point to an exemption.
Furthermore, even if the adviser does not make a fiduciary
recommendation, his plan sponsor client is a fiduciary.
That fiduciary may rely upon the adviser's recommendation
to select a service provider. If it does so imprudently
or otherwise contrary to the requirements of ERISA, the
client may be held liable for losses to the plan and other
remedies under ERISA. Therefore, when advisers recommend
a service provider, they should consider the fiduciary
implications to their client, particularly if it looks to them as
a trusted adviser. Under these circumstances, a preferred
recordkeeper or other service provider may not be the best
choice for a particular plan even though a good choice for
many plans. Additionally, if the adviser receives a referral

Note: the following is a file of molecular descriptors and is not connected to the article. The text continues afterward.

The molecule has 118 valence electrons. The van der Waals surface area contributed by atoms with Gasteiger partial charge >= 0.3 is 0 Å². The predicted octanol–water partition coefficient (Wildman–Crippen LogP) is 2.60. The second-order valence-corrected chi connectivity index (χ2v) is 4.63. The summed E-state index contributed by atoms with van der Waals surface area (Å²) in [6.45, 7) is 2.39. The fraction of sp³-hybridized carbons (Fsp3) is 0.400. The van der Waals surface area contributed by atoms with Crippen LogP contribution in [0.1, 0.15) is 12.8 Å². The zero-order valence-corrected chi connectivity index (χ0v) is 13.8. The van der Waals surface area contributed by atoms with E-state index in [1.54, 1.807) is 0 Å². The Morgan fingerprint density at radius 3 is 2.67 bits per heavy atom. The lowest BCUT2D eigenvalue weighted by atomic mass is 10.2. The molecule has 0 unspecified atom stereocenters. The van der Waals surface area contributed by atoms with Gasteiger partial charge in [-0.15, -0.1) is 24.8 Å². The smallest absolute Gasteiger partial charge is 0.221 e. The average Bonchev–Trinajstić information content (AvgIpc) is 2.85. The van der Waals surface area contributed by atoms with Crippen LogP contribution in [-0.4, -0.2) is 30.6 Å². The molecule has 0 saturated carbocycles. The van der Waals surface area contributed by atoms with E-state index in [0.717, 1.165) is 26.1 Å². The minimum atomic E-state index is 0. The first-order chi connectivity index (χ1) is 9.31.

fee or other compensation from the provider, he may have
to disclose the compensation in accordance with ERISA
Section 408(b)(2) even when not acting as a fiduciary.
David Kaleda is a principal in the fiduciary responsibility practice
group at Groom Law Group, Chartered, in Washington, D.C.
planadviser.com September-October 2021 | 39
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PLANADVISER - September/October 2021

Table of Contents for the Digital Edition of PLANADVISER - September/October 2021

Masterminds of the Plan
"PLANADVISER’s 2021 Top 100 Retirement Plan Advisers"
How to Optimize Connections
Defining Roles
Building Strategic Partnerships
Different Strokes
Cybersecurity Considerations
Provider Recommendations
PLANADVISER - September/October 2021 - Cover1
PLANADVISER - September/October 2021 - Cover2
PLANADVISER - September/October 2021 - 1
PLANADVISER - September/October 2021 - 2
PLANADVISER - September/October 2021 - 3
PLANADVISER - September/October 2021 - 4
PLANADVISER - September/October 2021 - 5
PLANADVISER - September/October 2021 - 6
PLANADVISER - September/October 2021 - 7